The strategy, presented to the group by Professor Mark Whoolhouse, from the University of Edinburgh, would use an algorithm to identify those most at risk by accounting for age, ethnicity and health conditions.

They would be placed into lockdown, where they are trusted to avoid high risk locations and interactions, alongside a designated carer. This would allow parts of society, such as those who are healthy and of working age, to continue to contribute to the economy.

But SAGE did not advise that the Government follows this strategy, citing ethical concerns. Professor Woolhouse wrote: ‘Segmentation and protection raises ethical questions as some measures are targeted at subsets of the population.

‘However, lockdown also raises ethical questions as the benefits are felt mainly by those same subsets of the population. It needs to be understood that there are no easy options available.’

After seven more local lockdowns were announced yesterday in the North West and South Wales, Health Secretary Matt Hancock said it was in response to the ‘acceleration’ of Covid-19 across the country.

‘Working alongside our scientific and public health experts and local leaders, we are prepared to take swift and decisive action to reduce transmission of the virus and protect communities,’ he said. ‘I recognise the burden and impact these additional measures have on our daily lives but we must act collectively and quickly to bring down infections.’

Matt Hancock said the strict lockdown measures are in line with those seen in Leicester, where they have successfully quelled a surge in cases, and the West Midlands.

‘This will be difficult news for the people living in these areas, profoundly affecting their daily lives,’ he said. ‘These decisions are not taken lightly, and such measures will be kept under review and in place no longer than they are necessary.’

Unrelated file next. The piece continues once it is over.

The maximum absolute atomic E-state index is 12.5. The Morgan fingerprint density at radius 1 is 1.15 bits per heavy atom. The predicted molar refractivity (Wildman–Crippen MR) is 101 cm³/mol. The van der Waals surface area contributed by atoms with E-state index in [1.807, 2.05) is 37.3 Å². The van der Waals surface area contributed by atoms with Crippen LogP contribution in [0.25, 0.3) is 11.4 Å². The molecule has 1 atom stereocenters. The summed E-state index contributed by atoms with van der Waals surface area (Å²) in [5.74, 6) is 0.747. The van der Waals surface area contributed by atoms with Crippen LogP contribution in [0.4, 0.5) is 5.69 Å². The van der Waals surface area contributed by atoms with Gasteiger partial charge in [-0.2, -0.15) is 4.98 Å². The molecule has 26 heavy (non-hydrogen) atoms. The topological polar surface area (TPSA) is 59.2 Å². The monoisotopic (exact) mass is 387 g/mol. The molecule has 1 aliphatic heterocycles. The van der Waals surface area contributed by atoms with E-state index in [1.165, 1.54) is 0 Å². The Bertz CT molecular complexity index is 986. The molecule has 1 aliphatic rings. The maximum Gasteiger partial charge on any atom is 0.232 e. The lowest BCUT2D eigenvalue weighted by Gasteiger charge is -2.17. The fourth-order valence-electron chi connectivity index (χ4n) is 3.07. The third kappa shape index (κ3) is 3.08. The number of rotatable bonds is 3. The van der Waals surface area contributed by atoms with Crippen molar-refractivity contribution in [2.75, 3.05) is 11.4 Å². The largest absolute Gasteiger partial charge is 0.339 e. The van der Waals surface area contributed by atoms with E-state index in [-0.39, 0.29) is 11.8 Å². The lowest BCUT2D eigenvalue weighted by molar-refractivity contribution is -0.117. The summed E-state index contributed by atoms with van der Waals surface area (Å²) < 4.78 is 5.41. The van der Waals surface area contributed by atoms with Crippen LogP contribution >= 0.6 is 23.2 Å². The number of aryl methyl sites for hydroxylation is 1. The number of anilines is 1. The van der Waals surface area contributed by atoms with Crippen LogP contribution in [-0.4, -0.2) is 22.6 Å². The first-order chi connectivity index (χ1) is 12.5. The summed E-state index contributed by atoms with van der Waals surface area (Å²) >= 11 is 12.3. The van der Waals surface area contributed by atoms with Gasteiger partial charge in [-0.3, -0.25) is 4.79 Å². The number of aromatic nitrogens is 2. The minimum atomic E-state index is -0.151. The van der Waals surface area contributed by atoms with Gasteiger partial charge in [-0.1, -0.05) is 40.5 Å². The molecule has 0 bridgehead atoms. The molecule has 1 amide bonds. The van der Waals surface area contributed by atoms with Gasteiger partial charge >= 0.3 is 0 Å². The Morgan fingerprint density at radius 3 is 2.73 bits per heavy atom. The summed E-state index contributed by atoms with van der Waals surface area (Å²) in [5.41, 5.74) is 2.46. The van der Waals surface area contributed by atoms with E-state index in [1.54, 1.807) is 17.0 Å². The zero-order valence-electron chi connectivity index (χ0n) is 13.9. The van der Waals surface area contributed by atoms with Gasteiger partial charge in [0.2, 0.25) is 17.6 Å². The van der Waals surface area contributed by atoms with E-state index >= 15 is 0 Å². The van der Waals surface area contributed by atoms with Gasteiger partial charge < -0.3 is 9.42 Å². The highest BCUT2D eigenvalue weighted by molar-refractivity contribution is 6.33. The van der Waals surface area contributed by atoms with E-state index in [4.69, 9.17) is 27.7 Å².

The tightened restrictions come after a surge in cases in the areas. The latest seven-day Covid-19 rate in Leeds was found to be 113.3 per 100,000 people, according to Government figures, while Leeds director of public health Victoria Eaton said there was an 8.4 per cent positive test rate.

The seven-day rolling average in Blackpool has risen from 48.8 per 100,000 a week ago to 69.6 per 100,000 on Friday, the Government’s coronavirus dashboard shows. The rate in Wigan has risen to 122.6 per 100,000 people, while in Stockport it is up to 77.4 per 100,000 people.

On Thursday, Cardiff Council leader Huw Thomas said the capital had seen 38.2 cases of Covid-19 per 100,000 people over the past five days. Swansea’s rate is 49.8.

Over the past seven days Cardiff’s positivity rate has hit 3.8 per cent, exceeding the Welsh Government’s ‘amber’ threshold of 2.5 per cent – part of its ‘traffic light road map’ strategy for managing the pandemic.

The leader of Leeds city council, Judith Blake, said there was ‘a lot of confusion’ and ‘a lack of clarity’ this morning as the draconian rules came into force in the city.

She told BBC Breakfast: ‘We know that the restrictions themselves won’t just work on their own, it has to come as part of a whole raft of measures in the city.

‘The important message that we know from other areas is there is a lot of confusion, a lack of clarity, particularly in areas where there are different rules in one borough and the next-door borough has another one. This has to be a wake-up call to people.

‘If things carry on the way they are, then I can’t see how the Government won’t be forced to take more measures that have more of an impact on our lives, on our ability to go out and do the things we need to do to keep the economy going.’

LEEDS: Revellers crowded into bars, pubs and restaurants as cases there rise to 113.3 per 100,000, according to figures